Thursday, November 29, 2012

Replacing the CoW


I have come to the conclusion that the Covenant of Works has to go. Instead of being systematic here I'll start with what kicked off my decision to leave the CoW behind, and work may way upward to a larger picture of what I think takes it's place.
This is a picture of my son helping me wash the car. If you want to be technical it's a picture of him and I working.


That, that right there is works in the NT. That's what God has in mind. A better word is grace. Understanding God as Father transforms works from a master/slave, Lord/vassal into something else entirely. You can't call it works, because it's a joy.
This is the only way to understand what Christ did. John 5:19 "So Jesus said to them, "Truly, truly, I say to you, the Son can do nothing of his own accord, but only what he sees the Father doing. For whatever the Father does, that the Son does likewise."This isn't Jesus meriting salvation because He is fulfilling an eternal promise, this is Him doing what His Father does because that's who He is, and what a Son does. My son didn't wash the car because I told him that after we finish we can go out for ice cream, he washed it because that's what love does, and I took him out not because he earned it, but because that's what I like to do.
The same relationship Christ had in this is our portion (John 20:17), as it says in 1 John 5:3 "For this is the love of God, that we keep his commandments. And his commandments are not burdensome."  
His commands, our obedience, is not a work, it's a relationship.
And that is my problem with the CoW: it would have you believe that this passage in John means the same thing as what Israel was told at Sinai; but what it really means is that obeying His commands is a partnership with Him, a delightful, joyous, magnificent experience. Works are the physical, outworking of a grace that so cannot be contained that it shoots out of your body. Works are the outward expression of the inward joy.
The CoW at worst takes this smile off of God the Father. At best it obfuscates it. Dead wrong.

Once I settled in my mind that this model is unsuitable to understanding the NT, I concluded that it had to be junked. Now with this in mind I went back and tried to make sense of the holes that were left. And here is what I think: there are two covenants, both have elements of works, both are built on, and sustained by grace.

The Old Covenant - A covenant of service, slavery, sorrow, marked by failure and human faithlessness. It's requirements must be met or there will be punishment. Grace is seen in it by God giving second chances, and third chances, and fourth and fifth chances, perhaps summed up by the word tolerance. Works are the commands that must be performed, which mainly amounts to sorrow for sins, sacrifices for wrong doing. It's signs are reminders of God's faithfulness, and reminders to be faithful, circumcision, Sabbath resting. Punishment is meted out. Adam stands as the perfect representative of this covenant because of his complete failure and betrayal of God. One word to describe it: do. Do or else, but man does not, man is only capable of failure.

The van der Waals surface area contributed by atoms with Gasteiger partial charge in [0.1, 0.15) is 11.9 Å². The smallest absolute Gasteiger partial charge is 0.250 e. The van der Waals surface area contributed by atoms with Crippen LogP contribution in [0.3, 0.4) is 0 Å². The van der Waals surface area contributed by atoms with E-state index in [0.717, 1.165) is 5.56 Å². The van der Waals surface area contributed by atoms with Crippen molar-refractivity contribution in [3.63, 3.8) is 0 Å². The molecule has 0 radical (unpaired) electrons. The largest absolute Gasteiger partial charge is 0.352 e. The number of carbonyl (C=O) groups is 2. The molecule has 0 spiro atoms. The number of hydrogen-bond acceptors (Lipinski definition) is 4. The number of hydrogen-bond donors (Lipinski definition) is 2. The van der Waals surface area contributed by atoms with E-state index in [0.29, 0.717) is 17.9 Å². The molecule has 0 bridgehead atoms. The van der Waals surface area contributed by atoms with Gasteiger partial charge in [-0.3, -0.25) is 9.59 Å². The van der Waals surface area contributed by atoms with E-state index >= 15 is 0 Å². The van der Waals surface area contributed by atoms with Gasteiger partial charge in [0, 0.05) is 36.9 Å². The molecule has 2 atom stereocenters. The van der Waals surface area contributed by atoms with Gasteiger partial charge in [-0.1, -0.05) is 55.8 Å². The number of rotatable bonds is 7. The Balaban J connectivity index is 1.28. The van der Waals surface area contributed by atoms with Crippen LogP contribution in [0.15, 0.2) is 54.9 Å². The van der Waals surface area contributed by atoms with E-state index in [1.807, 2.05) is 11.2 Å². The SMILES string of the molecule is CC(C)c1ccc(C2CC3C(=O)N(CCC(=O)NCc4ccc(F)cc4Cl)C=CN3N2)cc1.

The New Covenant - A covenant of Sonship of deep and abiding love, marked by an unbreakable salvation and faithfulness. It's requirements have already been met by Jesus. Grace is seen by exchanging His righteousness for ours and keeping us forever as His own treasured possession. Works are the delight of the sons and daughters as they play together with God. It's sign is baptism, a reminder that we have died to keeping the rules, as they have been kept. Fatherly discipline is meted out of love. Christ stands as the perfect representative of this covenant because of His complete and total success in keeping it, and being God's true, obedient Son. One word to describe it: done.

This model elegantly explains what Paul was talking about in the purpose of the law, to bring us to Christ. It's why he would say that Sinai is slavery, just like Hagar. It's purpose was to point us to Christ, to the one who would be the true Son we were meant to be. (Gal 3:22-23)
It tells us that Adam had absolutely everything he needed in the garden, but lost it, and that the story of the Bible is God restoring it. From son, to slave, to son again.
It explains, so much better than Federalism, why Christ sits as the second Adam, because of His sonship, not because He was going to fulfill a covenant of works righteousness requirements.
It explains why the Old Covenant is called, the Old Covenant, and why it's passing away as obsolete. (Heb 8:13)
It explains why Jesus said "No longer do I call you servants." (John 15:15a)
It explains why there are both works and grace in both covenants.
It exalts Christ Himself, placing Him at the center of the covenants structure, rather than abstracts like law and grace.

Just for good measure let's throw down a table. 
 

Old Covenant
New Covenant
A Covenant of
Slavery
Sonship
Marked by
Failure, sorrow, faithlessness
Completion, Joy, loyalty
Works
Do it or else face the wrath
Washing the car together
Grace
You get another chance
All is forgiven
Person
Adam
Christ
Sign
Circumcision
Baptism
Summary
Do
Done

Yes, the whispers of the New Covenant blow through the times of the Old Covenant, particularly in Jeremiah 31, in this way I think the traditional understanding of the CoW and CoG makes a good point.
But ultimately the CoW falls apart, or upon examination, gives way to the notion not of works, but of relationship, of sonship. Which fits the Biblical data so much better.
One could argue that this looks a lot like the covenant of works, and the covenant of Grace, and I'm giving them a slightly different bend, and retooling their names. But I'm not, this is the Covenant of Sonship Broken, and the Covenant of Sonship Restored. And that seems to me to be the message of the Bible.

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